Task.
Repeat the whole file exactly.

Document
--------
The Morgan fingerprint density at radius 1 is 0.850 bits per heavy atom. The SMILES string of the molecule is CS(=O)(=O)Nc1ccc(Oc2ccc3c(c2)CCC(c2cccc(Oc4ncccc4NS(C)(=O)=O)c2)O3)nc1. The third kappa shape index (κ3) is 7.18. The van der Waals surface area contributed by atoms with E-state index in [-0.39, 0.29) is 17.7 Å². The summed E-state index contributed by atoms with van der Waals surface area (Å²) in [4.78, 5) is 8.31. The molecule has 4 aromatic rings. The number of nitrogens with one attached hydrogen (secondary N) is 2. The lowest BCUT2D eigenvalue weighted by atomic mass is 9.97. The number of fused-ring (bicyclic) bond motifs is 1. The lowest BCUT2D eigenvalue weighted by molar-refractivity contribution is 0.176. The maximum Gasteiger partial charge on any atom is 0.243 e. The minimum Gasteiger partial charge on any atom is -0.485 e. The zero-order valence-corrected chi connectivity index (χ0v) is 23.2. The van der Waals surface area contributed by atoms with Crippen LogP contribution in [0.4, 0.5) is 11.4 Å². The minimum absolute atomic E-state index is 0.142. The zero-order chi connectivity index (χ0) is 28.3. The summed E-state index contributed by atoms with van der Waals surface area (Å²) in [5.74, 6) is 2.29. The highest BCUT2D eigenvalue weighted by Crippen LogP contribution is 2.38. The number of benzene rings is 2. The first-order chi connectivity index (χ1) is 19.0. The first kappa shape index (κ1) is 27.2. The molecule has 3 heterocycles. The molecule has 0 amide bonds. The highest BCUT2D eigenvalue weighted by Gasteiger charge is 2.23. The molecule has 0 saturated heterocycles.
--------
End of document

The Morgan fingerprint density at radius 1 is 0.850 bits per heavy atom. The SMILES string of the molecule is CS(=O)(=O)Nc1ccc(Oc2ccc3c(c2)CCC(c2cccc(Oc4ncccc4NS(C)(=O)=O)c2)O3)nc1. The third kappa shape index (κ3) is 7.18. The van der Waals surface area contributed by atoms with E-state index in [-0.39, 0.29) is 17.7 Å². The summed E-state index contributed by atoms with van der Waals surface area (Å²) in [4.78, 5) is 8.31. The molecule has 4 aromatic rings. The number of nitrogens with one attached hydrogen (secondary N) is 2. The lowest BCUT2D eigenvalue weighted by atomic mass is 9.97. The number of fused-ring (bicyclic) bond motifs is 1. The lowest BCUT2D eigenvalue weighted by molar-refractivity contribution is 0.176. The maximum Gasteiger partial charge on any atom is 0.243 e. The minimum Gasteiger partial charge on any atom is -0.485 e. The zero-order valence-corrected chi connectivity index (χ0v) is 23.2. The van der Waals surface area contributed by atoms with Crippen LogP contribution in [0.4, 0.5) is 11.4 Å². The minimum absolute atomic E-state index is 0.142. The zero-order chi connectivity index (χ0) is 28.3. The summed E-state index contributed by atoms with van der Waals surface area (Å²) in [5.74, 6) is 2.29. The highest BCUT2D eigenvalue weighted by Crippen LogP contribution is 2.38. The number of benzene rings is 2. The first-order chi connectivity index (χ1) is 19.0. The first kappa shape index (κ1) is 27.2. The molecule has 3 heterocycles. The molecule has 0 amide bonds. The highest BCUT2D eigenvalue weighted by Gasteiger charge is 2.23. The molecule has 0 saturated heterocycles.